Cybersecurity, Policies and Training

GDPR Creates Challenges for Employers

One of the biggest stories from the first half of 2018 was the implementation of the European Union’s General Data Protection Regulation (GDPR). For U.S.-based companies, there’s a strong temptation to throw your hands up and say, “So what?” But the main thrust of GDPR’s policy is personal as opposed to geographic. In other words, the GDPR provides protections to individuals, specifically EU citizens, no matter where they are or where their data are kept.

protecting idendity fingerprints or id fraud from binary codes as like rain, guarding identity symbol and personal information

ByoungJoo / iStock / Getty Images Plus / Getty Images

The regulation is complex, but at its core, it’s about regulating how the data of EU citizens are collected and stored. Companies that have or want any economic ties to the enormous EU market need to be aware of its impact.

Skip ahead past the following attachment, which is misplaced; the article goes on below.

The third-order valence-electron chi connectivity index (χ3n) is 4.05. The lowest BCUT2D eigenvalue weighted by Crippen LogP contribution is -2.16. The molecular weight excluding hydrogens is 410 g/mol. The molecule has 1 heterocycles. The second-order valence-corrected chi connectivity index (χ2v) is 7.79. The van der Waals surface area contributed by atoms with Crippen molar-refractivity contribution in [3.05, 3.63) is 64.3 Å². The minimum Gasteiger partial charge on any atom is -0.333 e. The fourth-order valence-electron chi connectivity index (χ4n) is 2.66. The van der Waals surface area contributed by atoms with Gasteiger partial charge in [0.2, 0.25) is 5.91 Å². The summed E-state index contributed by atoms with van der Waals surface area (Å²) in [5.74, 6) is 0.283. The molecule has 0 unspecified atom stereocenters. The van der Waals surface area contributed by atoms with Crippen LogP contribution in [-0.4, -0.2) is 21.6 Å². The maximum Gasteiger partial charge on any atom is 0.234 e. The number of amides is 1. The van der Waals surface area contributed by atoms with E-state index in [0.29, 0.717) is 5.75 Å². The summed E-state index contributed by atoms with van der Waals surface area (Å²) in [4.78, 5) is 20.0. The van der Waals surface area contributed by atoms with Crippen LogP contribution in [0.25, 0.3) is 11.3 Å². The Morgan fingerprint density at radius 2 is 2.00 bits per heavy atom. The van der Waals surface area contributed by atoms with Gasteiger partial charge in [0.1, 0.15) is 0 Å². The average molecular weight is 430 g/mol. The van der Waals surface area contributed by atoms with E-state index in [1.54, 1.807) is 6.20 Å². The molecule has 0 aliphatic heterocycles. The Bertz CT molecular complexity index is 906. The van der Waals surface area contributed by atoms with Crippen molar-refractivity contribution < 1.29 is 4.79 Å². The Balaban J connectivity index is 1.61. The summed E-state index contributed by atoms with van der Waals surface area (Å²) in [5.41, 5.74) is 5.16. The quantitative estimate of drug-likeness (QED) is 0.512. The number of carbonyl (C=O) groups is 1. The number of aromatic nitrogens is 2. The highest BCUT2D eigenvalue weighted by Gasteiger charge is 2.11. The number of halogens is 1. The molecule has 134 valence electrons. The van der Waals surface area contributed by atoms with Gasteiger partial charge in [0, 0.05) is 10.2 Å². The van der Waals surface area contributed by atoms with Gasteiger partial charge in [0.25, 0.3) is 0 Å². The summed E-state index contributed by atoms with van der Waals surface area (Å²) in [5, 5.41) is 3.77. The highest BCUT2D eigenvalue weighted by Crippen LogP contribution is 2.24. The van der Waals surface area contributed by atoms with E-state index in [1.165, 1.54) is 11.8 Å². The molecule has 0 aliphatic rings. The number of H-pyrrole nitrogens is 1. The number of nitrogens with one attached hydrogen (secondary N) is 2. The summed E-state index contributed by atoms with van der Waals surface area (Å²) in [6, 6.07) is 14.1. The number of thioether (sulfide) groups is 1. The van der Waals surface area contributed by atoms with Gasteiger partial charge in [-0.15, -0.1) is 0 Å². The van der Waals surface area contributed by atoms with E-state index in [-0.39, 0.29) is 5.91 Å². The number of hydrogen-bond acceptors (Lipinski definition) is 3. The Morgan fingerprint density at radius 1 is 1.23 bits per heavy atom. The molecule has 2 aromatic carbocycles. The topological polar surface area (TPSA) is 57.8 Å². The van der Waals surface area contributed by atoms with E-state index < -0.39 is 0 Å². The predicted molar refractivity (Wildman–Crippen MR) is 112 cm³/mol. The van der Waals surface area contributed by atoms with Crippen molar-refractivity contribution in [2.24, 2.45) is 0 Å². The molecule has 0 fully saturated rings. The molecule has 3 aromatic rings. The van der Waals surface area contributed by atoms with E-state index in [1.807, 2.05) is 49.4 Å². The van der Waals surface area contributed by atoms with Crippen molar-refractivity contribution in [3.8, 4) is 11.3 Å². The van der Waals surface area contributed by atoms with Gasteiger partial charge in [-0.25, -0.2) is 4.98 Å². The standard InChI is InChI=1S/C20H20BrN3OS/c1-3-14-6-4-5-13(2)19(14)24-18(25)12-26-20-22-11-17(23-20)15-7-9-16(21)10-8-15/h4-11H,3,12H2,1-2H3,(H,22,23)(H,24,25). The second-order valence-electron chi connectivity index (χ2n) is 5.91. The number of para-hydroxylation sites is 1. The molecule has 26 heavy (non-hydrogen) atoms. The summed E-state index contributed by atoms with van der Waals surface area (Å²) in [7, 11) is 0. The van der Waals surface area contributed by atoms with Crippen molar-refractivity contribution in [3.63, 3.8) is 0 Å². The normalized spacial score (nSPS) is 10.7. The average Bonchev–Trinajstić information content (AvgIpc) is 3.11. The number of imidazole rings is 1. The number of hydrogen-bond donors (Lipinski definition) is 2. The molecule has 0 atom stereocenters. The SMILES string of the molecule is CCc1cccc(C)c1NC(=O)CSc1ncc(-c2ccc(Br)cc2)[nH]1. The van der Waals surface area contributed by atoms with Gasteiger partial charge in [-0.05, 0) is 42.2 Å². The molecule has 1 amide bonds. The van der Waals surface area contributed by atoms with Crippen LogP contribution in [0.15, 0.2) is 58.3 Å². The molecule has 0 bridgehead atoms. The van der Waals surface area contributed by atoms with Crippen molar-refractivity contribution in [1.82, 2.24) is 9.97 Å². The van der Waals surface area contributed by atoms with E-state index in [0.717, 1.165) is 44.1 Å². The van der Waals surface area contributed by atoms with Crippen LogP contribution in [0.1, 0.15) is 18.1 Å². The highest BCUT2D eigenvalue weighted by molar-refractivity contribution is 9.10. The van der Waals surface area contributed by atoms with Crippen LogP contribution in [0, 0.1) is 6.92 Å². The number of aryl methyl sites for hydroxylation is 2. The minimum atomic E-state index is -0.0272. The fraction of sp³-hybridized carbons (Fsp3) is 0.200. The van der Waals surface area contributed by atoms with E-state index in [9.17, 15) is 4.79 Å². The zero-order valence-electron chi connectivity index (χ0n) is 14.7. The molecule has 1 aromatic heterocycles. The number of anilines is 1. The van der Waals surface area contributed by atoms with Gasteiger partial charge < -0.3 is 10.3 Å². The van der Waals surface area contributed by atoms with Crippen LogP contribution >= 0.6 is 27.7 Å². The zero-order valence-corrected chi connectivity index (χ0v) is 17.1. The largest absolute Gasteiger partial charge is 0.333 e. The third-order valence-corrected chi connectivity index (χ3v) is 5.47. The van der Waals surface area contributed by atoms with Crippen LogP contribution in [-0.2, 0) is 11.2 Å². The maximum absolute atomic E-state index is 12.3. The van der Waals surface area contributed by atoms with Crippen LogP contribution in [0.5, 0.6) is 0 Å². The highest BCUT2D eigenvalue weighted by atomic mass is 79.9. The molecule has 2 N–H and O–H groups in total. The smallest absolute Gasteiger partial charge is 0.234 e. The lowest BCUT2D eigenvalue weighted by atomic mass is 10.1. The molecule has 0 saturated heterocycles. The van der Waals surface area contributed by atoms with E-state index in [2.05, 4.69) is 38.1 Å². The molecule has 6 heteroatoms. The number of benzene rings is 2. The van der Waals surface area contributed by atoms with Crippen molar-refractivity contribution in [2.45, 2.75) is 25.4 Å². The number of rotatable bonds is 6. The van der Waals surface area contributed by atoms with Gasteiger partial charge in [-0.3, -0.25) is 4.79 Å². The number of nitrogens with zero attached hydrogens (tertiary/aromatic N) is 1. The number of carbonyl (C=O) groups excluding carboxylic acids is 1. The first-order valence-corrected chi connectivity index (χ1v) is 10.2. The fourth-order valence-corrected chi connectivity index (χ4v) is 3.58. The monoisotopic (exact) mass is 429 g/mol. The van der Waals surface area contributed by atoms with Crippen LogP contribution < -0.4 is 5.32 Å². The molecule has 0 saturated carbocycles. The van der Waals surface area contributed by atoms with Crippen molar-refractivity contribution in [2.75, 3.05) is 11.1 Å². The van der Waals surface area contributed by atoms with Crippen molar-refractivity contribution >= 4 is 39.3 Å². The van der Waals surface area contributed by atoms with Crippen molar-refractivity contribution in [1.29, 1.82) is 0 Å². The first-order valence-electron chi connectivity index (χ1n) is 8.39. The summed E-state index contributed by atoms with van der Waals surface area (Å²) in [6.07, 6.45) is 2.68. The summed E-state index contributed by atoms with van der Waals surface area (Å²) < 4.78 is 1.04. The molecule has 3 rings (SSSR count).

A Reach Beyond European Union

“GDPR’s reach only technically extends to the EU, but it will also impact U.S. employers that have personnel within the EU or that have a location within the EU,” as one expert puts it. In light of these changes, some employers, including Microsoft, are choosing to adapt their protocols worldwide.

Some experts argue that the provisions of the GDPR may eventually become universal and not limited solely to the European Union. That’s because big international companies don’t want to adhere to two complex regulatory standards, and many find it less burdensome to adopt the stricter standard than have separate policies for both.

A parallel example can be seen in automotive companies choosing to have all vehicles adhere to California’s strict fuel economy standards rather than having two separate versions of each vehicle.

Responding to GDPR

For multiple reasons, American companies should make sure they are well-versed in the requirements of the EU’s GDPR. For one, they may have European employees or business units located within the European Union. Additionally, it’s possible that what now seems like a high-bar standard for personal data privacy may soon become the norm in a large part of the world, including the United States.

In a follow-up post, we’ll talk about some specific concerns facing American HR departments with respect to the GDPR and what they should do to address them.